Once diagnosed, the doctor must quickly and efficiently administer treatment for the baby, especially if there are signs that the baby is in distress. 

    Treatment for a compressed umbilical cord may include:

    • Administering oxygen to the mother.  In mild cases of a compressed umbilical cord, increasing the mother’s oxygen may be enough to restore the oxygen level of the fetus even through the compressed cord. 
    • Amnioinfusion. This involves inserting a saline solution into the mother’s uterus to release the pressure causing a compressed cord due to low levels of amniotic fluid.
    • Stopping contractions. This may give the baby enough time to stabilize and recover before delivery. This is often done through medication. 
    • Repositioning the mother. To avoid more invasive intervention, careful monitoring and repositioning of the mother (i.e. lying down vs sitting upright) may help relieve pressure on a compressed umbilical cord.
    • Fixing a prolapsed or nuchal cord. Depending on the position of the umbilical cord, the doctor may be able to manually fix a prolapsed or nuchal cord.
    • Emergency cesarean section (C-Section). This is the most invasive treatment of a compressed umbilical cord but may be necessary to save the baby or prevent permanent damage. 

    If you believe your doctor undertreated or mistreated complications with your baby’s umbilical cord, know that you have rights for any injury this may have caused you or your child. 

      Common Compressed Umbilical Cord Birth Injuries

      Without blood and oxygen flow, a fetus can suffer both short-term and long-term consequences and even death. Many injuries involving the compressed umbilical cord lead to some form of brain damage. Umbilical cord birth injuries may include: 

      • Cerebral palsy
      • Behavioral disorders
      • Developmental disabilities
      • Hypoxic-ischemic encephalopathy (HIE)
      • Fetal acidosis 
      • Cognitive disorders

      Tragically, 19% of stillbirths are the result of a compressed umbilical cord. 

      Compressed Umbilical Cord Caused By Medical Negligence

      Even with a swift diagnosis and proper treatment, compressed umbilical cord injuries may not be avoidable. However, if a doctor or medical professional delays a diagnosis or fails to properly or quickly treat these injuries, some form of negligence may be at play. In a medical malpractice claim, you would need to prove that a member of your medical team was negligent and your child’s injuries are the result of that.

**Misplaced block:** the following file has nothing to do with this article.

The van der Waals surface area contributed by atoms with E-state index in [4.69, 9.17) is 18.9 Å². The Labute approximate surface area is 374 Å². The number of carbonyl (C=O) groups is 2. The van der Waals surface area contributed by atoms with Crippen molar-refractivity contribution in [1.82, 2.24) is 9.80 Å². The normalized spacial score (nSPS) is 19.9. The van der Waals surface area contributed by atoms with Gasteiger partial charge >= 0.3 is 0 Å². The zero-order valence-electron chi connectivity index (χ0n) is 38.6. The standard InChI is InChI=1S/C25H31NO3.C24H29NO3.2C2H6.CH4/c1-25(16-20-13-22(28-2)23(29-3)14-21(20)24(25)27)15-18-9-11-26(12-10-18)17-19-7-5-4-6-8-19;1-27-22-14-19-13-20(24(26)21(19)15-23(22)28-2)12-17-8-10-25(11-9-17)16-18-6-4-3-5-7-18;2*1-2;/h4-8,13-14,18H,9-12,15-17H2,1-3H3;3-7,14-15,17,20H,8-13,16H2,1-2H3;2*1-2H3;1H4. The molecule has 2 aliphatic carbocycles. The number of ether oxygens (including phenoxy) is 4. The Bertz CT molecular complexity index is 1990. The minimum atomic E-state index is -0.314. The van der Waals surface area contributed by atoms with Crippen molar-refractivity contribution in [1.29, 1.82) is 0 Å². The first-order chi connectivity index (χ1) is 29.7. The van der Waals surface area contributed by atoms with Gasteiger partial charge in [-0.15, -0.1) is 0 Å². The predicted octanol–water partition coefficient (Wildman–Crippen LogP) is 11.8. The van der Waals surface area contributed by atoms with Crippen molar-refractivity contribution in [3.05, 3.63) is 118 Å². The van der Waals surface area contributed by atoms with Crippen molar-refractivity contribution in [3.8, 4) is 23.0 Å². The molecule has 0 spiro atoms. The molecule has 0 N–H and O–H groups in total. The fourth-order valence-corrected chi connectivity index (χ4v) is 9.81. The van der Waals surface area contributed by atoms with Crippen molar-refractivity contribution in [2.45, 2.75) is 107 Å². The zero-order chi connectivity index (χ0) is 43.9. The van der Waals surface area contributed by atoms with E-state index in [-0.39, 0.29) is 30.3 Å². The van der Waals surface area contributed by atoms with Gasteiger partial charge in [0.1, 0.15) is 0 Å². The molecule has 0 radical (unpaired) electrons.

Injuries caused by a compressed umbilical cord can last a lifetime which can place a family in significant financial hardship. Your doctor’s job was to keep your baby safe. If they failed to do so because of their negligence, they should be held accountable as well as the hospital they work for. 

      In a birth injury malpractice claim, you may be entitled to damages including: 

      • medical expenses
      • rehabilitation costs
      • future earning capacity
      • home modifications
      • lost wages
      • disability
      • pain and suffering
      • assistive devices (i.e. wheelchairs)

      When to Contact a Birth Injury Lawyer

      If you have any suspicion that you and your baby were not treated with the utmost care and your child is now suffering birth injuries due to a compressed umbilical cord, it may be time to contact an attorney. A caring and experienced Chicago birth injury lawyer will be able to get to the bottom of what went wrong and reveal any sign of negligence. 

      Our skilled attorneys at Disparti Law Group Accident & Injury Lawyers know birth injury law in Illinois backward and forwards and would contact medical experts to support your case. You do not have to go it alone.

      A compressed umbilical cord birth injury can be a lifelong struggle for you and your child. The last thing you should have to worry about is the financial consequences of your doctor’s mistake. 

      For a FREE case review, contact us today by calling (312) 600-6000 and find out why so many say… Larry wins!